I’m peeking out from a porthole in a shelter made from sticks, grass and leaves onto a cleared circle of bushland where four large blocks of Cadbury chocolate are being guarded by fierce giants. Surrounding them, gum trees send filtered light from between the leaves onto a forest floor of native grasses, lomandra, and bracken. A fern jerks awkwardly, two small human eyes peering out from within the clump. Looking closer, I see the ground is a sea of small figures on their bellies, faces painted with ochre and dirt, inching forward towards the target.
I hand signal to my team to move. Four eight-year-old girls decorated with vines and leaves sink to the earth, and begin a slow creep. One turns her head back to me and smiles, her face darkened with mud.
Watching from the rear, I smile to myself involuntarily. Was this really the girl who was so scared of leeches five days ago that even sitting on the ground was a challenge?
It’s the last day of a ‘Rewild your Child’ camp, and the 45 kids currently testing their camouflage and stealth skills have long forgotten their fear of spiders, their iPads, and their parents back at camp.
Held on the south coast of NSW during school holidays, the camps aim to facilitate connection with the natural environment, using the life skills that our hunter-gatherer ancestors practiced. Finding shelter, food and water; making fire and learning to move and see with new awareness.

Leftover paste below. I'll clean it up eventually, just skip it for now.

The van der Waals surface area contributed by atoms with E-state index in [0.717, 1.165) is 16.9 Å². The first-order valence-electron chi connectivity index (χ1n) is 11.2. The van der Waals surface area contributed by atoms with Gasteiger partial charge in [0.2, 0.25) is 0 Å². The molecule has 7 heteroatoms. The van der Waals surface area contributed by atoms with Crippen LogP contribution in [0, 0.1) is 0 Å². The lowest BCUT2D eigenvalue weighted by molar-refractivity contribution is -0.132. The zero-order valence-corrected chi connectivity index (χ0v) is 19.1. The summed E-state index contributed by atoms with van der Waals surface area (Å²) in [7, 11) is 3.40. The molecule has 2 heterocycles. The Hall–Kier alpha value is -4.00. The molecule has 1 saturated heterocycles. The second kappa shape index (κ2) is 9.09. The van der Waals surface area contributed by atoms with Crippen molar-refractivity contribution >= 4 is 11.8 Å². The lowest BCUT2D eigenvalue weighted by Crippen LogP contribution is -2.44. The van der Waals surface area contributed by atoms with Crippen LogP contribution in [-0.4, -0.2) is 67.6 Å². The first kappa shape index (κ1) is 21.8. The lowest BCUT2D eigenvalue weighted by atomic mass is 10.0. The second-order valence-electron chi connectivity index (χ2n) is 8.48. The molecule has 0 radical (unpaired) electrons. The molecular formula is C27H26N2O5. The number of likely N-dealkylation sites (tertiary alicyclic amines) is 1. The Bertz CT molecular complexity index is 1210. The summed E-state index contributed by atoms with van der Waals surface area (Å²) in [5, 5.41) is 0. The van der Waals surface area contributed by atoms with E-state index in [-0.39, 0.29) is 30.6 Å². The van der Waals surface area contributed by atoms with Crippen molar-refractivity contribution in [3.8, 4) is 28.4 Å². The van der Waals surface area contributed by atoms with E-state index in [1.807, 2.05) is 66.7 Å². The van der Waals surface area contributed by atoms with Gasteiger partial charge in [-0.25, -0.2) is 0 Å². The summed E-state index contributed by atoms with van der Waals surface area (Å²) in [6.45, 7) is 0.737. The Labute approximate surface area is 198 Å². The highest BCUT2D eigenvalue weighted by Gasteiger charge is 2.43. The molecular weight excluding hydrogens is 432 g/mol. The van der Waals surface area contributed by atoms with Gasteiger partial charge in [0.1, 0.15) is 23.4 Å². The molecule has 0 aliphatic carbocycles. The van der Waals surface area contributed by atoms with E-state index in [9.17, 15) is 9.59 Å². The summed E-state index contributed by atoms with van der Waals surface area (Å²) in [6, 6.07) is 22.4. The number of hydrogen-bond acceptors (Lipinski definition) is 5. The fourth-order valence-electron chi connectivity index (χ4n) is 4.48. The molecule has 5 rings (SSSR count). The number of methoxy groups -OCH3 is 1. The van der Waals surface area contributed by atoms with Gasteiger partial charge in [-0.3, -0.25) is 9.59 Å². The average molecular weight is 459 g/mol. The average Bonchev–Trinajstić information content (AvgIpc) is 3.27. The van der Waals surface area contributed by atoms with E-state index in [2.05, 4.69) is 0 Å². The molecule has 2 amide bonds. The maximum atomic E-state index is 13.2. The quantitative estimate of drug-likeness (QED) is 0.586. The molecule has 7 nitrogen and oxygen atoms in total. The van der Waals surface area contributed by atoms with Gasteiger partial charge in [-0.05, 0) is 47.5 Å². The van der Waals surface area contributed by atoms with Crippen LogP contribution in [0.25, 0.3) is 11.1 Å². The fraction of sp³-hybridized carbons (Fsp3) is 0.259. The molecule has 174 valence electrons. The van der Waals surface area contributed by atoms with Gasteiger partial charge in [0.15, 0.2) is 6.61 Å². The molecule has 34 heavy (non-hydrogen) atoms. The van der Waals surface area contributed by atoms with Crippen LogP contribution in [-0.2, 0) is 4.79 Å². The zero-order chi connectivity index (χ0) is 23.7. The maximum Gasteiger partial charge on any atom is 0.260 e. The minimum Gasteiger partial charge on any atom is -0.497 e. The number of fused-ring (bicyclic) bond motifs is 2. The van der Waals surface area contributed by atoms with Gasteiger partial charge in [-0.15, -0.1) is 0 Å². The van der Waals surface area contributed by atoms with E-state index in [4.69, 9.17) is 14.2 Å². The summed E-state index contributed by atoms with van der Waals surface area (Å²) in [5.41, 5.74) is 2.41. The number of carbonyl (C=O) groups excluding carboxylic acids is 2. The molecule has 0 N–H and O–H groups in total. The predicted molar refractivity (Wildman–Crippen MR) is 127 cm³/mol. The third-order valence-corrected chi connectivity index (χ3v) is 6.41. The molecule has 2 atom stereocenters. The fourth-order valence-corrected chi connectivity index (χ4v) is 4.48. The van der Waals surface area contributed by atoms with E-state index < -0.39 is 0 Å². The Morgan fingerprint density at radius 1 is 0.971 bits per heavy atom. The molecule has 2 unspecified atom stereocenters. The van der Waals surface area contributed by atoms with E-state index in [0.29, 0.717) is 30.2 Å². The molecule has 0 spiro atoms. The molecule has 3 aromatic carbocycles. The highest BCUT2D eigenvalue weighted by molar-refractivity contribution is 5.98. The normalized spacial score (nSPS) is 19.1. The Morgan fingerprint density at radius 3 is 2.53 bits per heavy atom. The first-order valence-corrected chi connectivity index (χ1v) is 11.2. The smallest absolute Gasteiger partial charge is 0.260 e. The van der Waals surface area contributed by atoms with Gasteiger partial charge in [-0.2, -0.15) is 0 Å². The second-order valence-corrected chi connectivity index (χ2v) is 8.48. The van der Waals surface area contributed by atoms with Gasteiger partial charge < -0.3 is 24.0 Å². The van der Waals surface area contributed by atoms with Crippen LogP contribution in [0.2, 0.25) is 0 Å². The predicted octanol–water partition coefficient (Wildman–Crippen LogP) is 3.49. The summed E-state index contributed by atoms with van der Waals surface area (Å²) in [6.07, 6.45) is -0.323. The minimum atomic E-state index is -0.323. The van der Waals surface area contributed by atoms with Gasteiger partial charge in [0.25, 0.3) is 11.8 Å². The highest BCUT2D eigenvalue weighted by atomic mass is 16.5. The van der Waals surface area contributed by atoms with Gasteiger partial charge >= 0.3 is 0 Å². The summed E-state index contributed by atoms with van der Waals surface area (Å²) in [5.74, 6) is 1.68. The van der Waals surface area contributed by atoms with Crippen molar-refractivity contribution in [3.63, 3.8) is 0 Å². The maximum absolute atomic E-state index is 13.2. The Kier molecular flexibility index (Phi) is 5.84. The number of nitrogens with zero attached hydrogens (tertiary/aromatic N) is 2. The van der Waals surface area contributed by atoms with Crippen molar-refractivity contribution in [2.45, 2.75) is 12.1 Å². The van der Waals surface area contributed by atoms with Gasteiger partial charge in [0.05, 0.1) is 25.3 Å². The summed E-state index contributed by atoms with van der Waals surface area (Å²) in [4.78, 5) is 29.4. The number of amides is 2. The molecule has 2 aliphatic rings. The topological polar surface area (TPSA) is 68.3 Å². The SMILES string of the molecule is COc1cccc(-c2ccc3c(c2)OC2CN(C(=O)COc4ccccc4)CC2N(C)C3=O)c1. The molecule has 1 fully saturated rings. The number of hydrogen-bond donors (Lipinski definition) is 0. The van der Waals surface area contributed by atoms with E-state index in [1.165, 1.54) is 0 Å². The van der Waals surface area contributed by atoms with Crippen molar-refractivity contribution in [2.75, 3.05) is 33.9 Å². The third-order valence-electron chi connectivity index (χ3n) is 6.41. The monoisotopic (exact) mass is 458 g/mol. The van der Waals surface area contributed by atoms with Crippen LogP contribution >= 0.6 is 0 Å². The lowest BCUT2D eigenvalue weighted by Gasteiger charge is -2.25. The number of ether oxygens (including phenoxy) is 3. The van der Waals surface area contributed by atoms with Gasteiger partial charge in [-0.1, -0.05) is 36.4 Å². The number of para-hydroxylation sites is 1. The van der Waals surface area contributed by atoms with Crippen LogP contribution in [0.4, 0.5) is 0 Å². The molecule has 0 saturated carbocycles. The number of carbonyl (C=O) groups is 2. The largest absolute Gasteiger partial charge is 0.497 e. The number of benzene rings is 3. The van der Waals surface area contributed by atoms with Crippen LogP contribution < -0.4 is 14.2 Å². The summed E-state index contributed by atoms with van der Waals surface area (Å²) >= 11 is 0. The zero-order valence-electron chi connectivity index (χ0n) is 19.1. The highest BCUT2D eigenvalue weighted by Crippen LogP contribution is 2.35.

As one of 15 or so mentors on the camp, my task is not so much teaching skills, as following and encouraging the kids’ own interest and play. One day it was building a shelter down by the river with flood debris, another day it was all about catching ‘pond skaters’ in our hands. By simply playing in this way, they absorb the meta-skills for success in any environment, things like: curiosity, communication, problem-solving, teamwork and responsibility.
The need for more nature time for kids was brought to mainstream attention in 2005 by Richard Louv in his bestselling, Oprah-endorsed book Last Child in the Woods: Saving our Children from Nature Deficit Disorder. As the name suggests, Louv’s research concluded that direct exposure to nature is essential for healthy childhood development, and that many kids are suffering a severe lack of it.
In 2009, it was reported by the Australian Bureau of Statistics that 40 per cent of children spent less than 2 hours per fortnight doing informal physical activity, such as playing outside or riding a bike. It’s no news for many parents and grandparents, who are painfully aware of the lack of creek fossicking, bug collecting and tree climbing exploring that they enjoyed growing up.
Creeping alongside my team of fierce bush ninjas, I’m happy to be rewilding too, especially when there’s chocolate at the end of the muddy trail.
See bluegumbushcraft.com.au for details.
- Claire Dunn is the author of My Year Without Matches. You can contact her at firstname.lastname@example.org